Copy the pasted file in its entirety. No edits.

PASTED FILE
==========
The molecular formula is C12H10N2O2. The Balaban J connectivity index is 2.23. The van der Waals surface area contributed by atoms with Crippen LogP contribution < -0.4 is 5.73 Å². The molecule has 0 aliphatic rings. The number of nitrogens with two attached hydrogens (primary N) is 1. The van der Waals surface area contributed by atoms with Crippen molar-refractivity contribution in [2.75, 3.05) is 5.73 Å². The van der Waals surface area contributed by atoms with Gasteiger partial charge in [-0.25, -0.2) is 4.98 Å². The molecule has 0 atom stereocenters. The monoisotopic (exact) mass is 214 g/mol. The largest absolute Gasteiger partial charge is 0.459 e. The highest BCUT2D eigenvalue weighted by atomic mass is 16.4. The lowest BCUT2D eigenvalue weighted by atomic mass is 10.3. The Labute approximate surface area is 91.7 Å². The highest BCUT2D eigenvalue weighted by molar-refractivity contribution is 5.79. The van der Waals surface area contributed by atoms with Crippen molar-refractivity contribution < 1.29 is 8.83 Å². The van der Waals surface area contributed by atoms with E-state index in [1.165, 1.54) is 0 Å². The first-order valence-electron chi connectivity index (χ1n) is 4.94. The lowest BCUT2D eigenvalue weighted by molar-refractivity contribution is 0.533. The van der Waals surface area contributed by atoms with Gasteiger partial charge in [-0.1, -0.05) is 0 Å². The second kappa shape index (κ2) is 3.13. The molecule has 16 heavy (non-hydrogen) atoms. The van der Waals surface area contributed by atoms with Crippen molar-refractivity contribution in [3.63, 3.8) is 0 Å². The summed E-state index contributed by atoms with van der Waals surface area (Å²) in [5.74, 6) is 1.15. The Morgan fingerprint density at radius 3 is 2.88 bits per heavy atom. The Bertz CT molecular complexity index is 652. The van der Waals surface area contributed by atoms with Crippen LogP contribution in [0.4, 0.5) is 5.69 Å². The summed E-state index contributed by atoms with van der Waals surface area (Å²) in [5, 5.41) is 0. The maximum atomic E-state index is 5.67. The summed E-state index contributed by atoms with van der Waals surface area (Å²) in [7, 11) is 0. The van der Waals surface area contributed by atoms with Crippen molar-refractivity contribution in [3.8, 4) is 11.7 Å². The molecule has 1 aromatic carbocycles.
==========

The molecular formula is C12H10N2O2. The Balaban J connectivity index is 2.23. The van der Waals surface area contributed by atoms with Crippen LogP contribution < -0.4 is 5.73 Å². The molecule has 0 aliphatic rings. The number of nitrogens with two attached hydrogens (primary N) is 1. The van der Waals surface area contributed by atoms with Crippen molar-refractivity contribution in [2.75, 3.05) is 5.73 Å². The van der Waals surface area contributed by atoms with Gasteiger partial charge in [-0.25, -0.2) is 4.98 Å². The molecule has 0 atom stereocenters. The monoisotopic (exact) mass is 214 g/mol. The largest absolute Gasteiger partial charge is 0.459 e. The highest BCUT2D eigenvalue weighted by atomic mass is 16.4. The lowest BCUT2D eigenvalue weighted by atomic mass is 10.3. The Labute approximate surface area is 91.7 Å². The highest BCUT2D eigenvalue weighted by molar-refractivity contribution is 5.79. The van der Waals surface area contributed by atoms with Crippen molar-refractivity contribution < 1.29 is 8.83 Å². The van der Waals surface area contributed by atoms with E-state index in [1.165, 1.54) is 0 Å². The first-order valence-electron chi connectivity index (χ1n) is 4.94. The lowest BCUT2D eigenvalue weighted by molar-refractivity contribution is 0.533. The van der Waals surface area contributed by atoms with Gasteiger partial charge in [-0.1, -0.05) is 0 Å². The second kappa shape index (κ2) is 3.13. The molecule has 16 heavy (non-hydrogen) atoms. The van der Waals surface area contributed by atoms with Crippen molar-refractivity contribution in [3.63, 3.8) is 0 Å². The summed E-state index contributed by atoms with van der Waals surface area (Å²) in [5.74, 6) is 1.15. The Morgan fingerprint density at radius 3 is 2.88 bits per heavy atom. The Bertz CT molecular complexity index is 652. The van der Waals surface area contributed by atoms with Crippen LogP contribution in [0.4, 0.5) is 5.69 Å². The summed E-state index contributed by atoms with van der Waals surface area (Å²) in [5, 5.41) is 0. The maximum atomic E-state index is 5.67. The summed E-state index contributed by atoms with van der Waals surface area (Å²) in [7, 11) is 0. The van der Waals surface area contributed by atoms with Crippen molar-refractivity contribution in [3.8, 4) is 11.7 Å². The molecule has 1 aromatic carbocycles.